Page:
2009 WL 794482 (D. Mass. Mar. 27, 2009)


The District of Massachusetts denied defendant’s motion to dismiss trademark infringement claims related to its purchase of search engine keywords. The court determined that such purchases constituted a use in commerce under the Lanham Act based on the broad definition of “use” in the civil remedies section of the Act. Additionally, the plaintiff alleged facts sufficient to support its claims that defendant’s keyword-triggered sponsored ads, even those not containing plaintiff’s mark, caused initial-interest confusion. Finally, the court articulated a multifactor test to supplement the traditional likelihood-of-confusion for assessing likelihood of confusion test in the context of sponsored ads.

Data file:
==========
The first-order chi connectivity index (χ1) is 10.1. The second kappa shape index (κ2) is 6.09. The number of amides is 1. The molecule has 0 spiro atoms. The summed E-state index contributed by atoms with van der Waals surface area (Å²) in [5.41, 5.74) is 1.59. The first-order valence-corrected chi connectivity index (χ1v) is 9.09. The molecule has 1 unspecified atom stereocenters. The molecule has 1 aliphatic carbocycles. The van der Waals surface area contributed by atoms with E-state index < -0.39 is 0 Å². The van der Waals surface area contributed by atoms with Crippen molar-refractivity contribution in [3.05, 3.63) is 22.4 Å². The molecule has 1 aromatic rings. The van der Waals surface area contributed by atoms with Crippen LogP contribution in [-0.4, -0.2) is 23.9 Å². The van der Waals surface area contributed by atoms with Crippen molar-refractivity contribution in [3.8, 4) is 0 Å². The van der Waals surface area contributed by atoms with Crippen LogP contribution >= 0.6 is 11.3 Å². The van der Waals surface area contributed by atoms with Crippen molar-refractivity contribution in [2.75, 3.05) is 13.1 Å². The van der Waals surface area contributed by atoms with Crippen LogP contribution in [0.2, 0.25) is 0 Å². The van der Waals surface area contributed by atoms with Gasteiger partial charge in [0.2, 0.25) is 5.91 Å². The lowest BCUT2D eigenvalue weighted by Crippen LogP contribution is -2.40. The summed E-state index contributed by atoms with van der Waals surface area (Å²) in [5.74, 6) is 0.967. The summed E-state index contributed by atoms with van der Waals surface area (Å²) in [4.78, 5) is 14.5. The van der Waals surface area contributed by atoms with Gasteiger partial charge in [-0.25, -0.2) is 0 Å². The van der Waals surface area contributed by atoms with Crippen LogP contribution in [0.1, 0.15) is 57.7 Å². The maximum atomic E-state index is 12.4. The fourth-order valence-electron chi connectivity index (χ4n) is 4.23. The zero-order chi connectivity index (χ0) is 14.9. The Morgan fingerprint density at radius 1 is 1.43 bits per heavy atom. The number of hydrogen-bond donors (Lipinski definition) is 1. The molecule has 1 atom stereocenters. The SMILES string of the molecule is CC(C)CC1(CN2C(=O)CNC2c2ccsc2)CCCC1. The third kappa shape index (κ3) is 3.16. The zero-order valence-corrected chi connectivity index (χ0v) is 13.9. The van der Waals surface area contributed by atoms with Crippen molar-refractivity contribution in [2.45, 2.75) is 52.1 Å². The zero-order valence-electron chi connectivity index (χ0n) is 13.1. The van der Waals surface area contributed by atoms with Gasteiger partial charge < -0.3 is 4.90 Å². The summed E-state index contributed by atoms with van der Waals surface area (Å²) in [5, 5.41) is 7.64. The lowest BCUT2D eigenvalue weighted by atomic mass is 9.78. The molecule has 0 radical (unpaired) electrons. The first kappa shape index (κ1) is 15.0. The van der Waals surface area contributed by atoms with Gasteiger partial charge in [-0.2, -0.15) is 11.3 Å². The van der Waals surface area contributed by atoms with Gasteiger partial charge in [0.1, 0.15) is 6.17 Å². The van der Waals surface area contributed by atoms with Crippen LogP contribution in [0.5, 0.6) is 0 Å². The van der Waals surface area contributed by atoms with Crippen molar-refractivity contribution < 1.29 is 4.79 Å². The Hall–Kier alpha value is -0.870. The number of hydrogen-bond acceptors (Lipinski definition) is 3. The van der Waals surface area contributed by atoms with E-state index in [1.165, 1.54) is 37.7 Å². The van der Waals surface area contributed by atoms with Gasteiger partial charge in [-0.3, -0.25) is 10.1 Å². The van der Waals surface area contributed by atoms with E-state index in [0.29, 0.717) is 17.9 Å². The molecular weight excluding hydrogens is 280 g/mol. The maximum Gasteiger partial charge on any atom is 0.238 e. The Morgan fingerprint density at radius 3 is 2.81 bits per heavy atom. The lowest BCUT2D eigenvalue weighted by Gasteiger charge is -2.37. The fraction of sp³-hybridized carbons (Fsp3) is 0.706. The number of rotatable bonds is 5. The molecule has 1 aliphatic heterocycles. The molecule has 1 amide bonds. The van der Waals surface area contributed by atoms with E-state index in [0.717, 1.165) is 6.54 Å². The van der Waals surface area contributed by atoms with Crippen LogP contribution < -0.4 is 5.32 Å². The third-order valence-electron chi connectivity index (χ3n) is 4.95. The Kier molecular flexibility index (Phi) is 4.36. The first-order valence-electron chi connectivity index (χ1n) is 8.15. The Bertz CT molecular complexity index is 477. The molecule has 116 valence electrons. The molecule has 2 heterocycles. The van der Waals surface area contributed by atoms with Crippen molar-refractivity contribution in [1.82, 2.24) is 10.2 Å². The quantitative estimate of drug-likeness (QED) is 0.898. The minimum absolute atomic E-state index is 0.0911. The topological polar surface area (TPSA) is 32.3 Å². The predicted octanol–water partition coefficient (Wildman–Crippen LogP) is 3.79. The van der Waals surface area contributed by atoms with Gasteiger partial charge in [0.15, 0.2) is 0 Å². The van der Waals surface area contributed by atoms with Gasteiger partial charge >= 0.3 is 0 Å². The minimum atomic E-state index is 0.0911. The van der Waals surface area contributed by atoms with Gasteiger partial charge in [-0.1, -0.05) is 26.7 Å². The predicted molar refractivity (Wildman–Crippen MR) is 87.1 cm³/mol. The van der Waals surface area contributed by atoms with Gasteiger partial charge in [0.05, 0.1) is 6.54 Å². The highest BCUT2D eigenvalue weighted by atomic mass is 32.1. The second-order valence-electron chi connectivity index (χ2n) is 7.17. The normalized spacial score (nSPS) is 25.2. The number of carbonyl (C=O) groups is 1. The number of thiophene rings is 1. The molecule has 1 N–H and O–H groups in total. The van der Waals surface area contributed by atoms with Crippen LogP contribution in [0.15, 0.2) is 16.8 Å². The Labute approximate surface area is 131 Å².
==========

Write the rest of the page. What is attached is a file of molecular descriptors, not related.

Plaintiff Hearts on Fire Company (“Hearts on Fire”), a wholesaler of diamonds that sold only to authorized dealers, owned the federally registered HEARTS ON FIRE mark. Hearts on Fire advertised via its heartsonfire.com website at which it promoted its diamonds and directed customers to its authorized resellers. Defendant Blue Nile, an online diamond and jewelry retailer, was not an authorized reseller of plaintiff’s diamonds. Blue Nile purchased the HEARTS ON FIRE mark as a search engine keyword to trigger the display of sponsored advertisements that linked to Blue Nile’s website. Some of these sponsored ads contained the HEARTS ON FIRE mark in the ad text, while others did not. Hearts on Fire further alleged that Blue Nile’s own website search functionality returned a list of Blue Nile web pages when the phrase “HEARTS ON FIRE” was searched. These returned pages, however, featured combinations of the words “hearts” and “on fire,” but did not display the exact phrase “HEARTS ON FIRE.” Hearts on Fire sued for trademark infringement and unfair competition, among other claims. Blue Nile moved to dismiss those claims based on its purchase of HEARTS ON FIRE as a keyword and on the search results using the Blue Nile website’s search functionality. Blue Nile did not seek to dismiss plaintiff’s claims regarding the appearance of its sponsored ads.